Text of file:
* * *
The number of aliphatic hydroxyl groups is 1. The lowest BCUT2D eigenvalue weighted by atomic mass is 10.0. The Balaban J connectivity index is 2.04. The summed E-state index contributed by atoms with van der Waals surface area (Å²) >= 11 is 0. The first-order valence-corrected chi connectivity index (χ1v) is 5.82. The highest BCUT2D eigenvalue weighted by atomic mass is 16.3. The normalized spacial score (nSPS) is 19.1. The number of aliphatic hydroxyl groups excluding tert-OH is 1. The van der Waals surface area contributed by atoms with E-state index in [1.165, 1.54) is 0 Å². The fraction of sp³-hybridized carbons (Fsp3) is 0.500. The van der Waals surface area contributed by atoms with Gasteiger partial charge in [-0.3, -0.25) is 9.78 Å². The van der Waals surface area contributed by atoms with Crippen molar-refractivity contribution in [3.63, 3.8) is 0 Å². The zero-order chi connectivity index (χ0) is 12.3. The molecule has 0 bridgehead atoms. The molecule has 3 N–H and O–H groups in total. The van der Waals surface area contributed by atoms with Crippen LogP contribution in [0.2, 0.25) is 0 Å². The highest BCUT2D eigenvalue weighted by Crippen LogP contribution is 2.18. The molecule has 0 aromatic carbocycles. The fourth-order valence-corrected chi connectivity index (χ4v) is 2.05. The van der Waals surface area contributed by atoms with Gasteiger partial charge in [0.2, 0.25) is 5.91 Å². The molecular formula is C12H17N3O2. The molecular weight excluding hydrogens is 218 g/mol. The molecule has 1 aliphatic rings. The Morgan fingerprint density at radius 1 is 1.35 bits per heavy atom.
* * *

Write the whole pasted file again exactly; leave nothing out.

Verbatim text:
The number of aliphatic hydroxyl groups is 1. The lowest BCUT2D eigenvalue weighted by atomic mass is 10.0. The Balaban J connectivity index is 2.04. The summed E-state index contributed by atoms with van der Waals surface area (Å²) >= 11 is 0. The first-order valence-corrected chi connectivity index (χ1v) is 5.82. The highest BCUT2D eigenvalue weighted by atomic mass is 16.3. The normalized spacial score (nSPS) is 19.1. The number of aliphatic hydroxyl groups excluding tert-OH is 1. The van der Waals surface area contributed by atoms with E-state index in [1.165, 1.54) is 0 Å². The fraction of sp³-hybridized carbons (Fsp3) is 0.500. The van der Waals surface area contributed by atoms with Gasteiger partial charge in [-0.3, -0.25) is 9.78 Å². The van der Waals surface area contributed by atoms with Crippen molar-refractivity contribution in [3.63, 3.8) is 0 Å². The zero-order chi connectivity index (χ0) is 12.3. The molecule has 0 bridgehead atoms. The molecule has 3 N–H and O–H groups in total. The van der Waals surface area contributed by atoms with Crippen LogP contribution in [0.2, 0.25) is 0 Å². The highest BCUT2D eigenvalue weighted by Crippen LogP contribution is 2.18. The molecule has 0 aromatic carbocycles. The fourth-order valence-corrected chi connectivity index (χ4v) is 2.05. The van der Waals surface area contributed by atoms with Gasteiger partial charge in [0.2, 0.25) is 5.91 Å². The molecular formula is C12H17N3O2. The molecular weight excluding hydrogens is 218 g/mol. The molecule has 1 aliphatic rings. The Morgan fingerprint density at radius 1 is 1.35 bits per heavy atom.